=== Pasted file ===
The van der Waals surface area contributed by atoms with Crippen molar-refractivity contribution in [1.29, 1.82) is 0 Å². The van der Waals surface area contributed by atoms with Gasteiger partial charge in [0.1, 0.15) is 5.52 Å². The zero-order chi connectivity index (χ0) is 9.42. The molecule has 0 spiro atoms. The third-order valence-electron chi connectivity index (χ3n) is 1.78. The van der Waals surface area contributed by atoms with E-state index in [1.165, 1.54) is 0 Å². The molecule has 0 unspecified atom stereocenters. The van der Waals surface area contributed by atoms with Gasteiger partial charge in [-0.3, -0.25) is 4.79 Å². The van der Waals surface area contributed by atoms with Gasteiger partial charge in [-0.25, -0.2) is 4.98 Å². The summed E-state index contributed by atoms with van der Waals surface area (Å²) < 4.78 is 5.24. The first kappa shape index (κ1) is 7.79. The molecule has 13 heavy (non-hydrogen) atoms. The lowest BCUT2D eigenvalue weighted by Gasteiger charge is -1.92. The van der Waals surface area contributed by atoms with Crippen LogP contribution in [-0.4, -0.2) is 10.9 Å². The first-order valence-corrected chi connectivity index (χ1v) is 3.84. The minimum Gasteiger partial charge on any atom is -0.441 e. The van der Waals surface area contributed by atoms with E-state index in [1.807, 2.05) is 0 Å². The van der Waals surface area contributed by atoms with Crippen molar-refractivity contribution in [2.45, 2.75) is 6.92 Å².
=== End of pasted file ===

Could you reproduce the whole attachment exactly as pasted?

The van der Waals surface area contributed by atoms with Crippen molar-refractivity contribution in [1.29, 1.82) is 0 Å². The van der Waals surface area contributed by atoms with Gasteiger partial charge in [0.1, 0.15) is 5.52 Å². The zero-order chi connectivity index (χ0) is 9.42. The molecule has 0 spiro atoms. The third-order valence-electron chi connectivity index (χ3n) is 1.78. The van der Waals surface area contributed by atoms with E-state index in [1.165, 1.54) is 0 Å². The molecule has 0 unspecified atom stereocenters. The van der Waals surface area contributed by atoms with Gasteiger partial charge in [-0.3, -0.25) is 4.79 Å². The van der Waals surface area contributed by atoms with Gasteiger partial charge in [-0.25, -0.2) is 4.98 Å². The summed E-state index contributed by atoms with van der Waals surface area (Å²) < 4.78 is 5.24. The first kappa shape index (κ1) is 7.79. The molecule has 13 heavy (non-hydrogen) atoms. The lowest BCUT2D eigenvalue weighted by Gasteiger charge is -1.92. The van der Waals surface area contributed by atoms with Crippen LogP contribution in [-0.4, -0.2) is 10.9 Å². The first-order valence-corrected chi connectivity index (χ1v) is 3.84. The minimum Gasteiger partial charge on any atom is -0.441 e. The van der Waals surface area contributed by atoms with E-state index in [1.807, 2.05) is 0 Å². The van der Waals surface area contributed by atoms with Crippen molar-refractivity contribution in [2.45, 2.75) is 6.92 Å².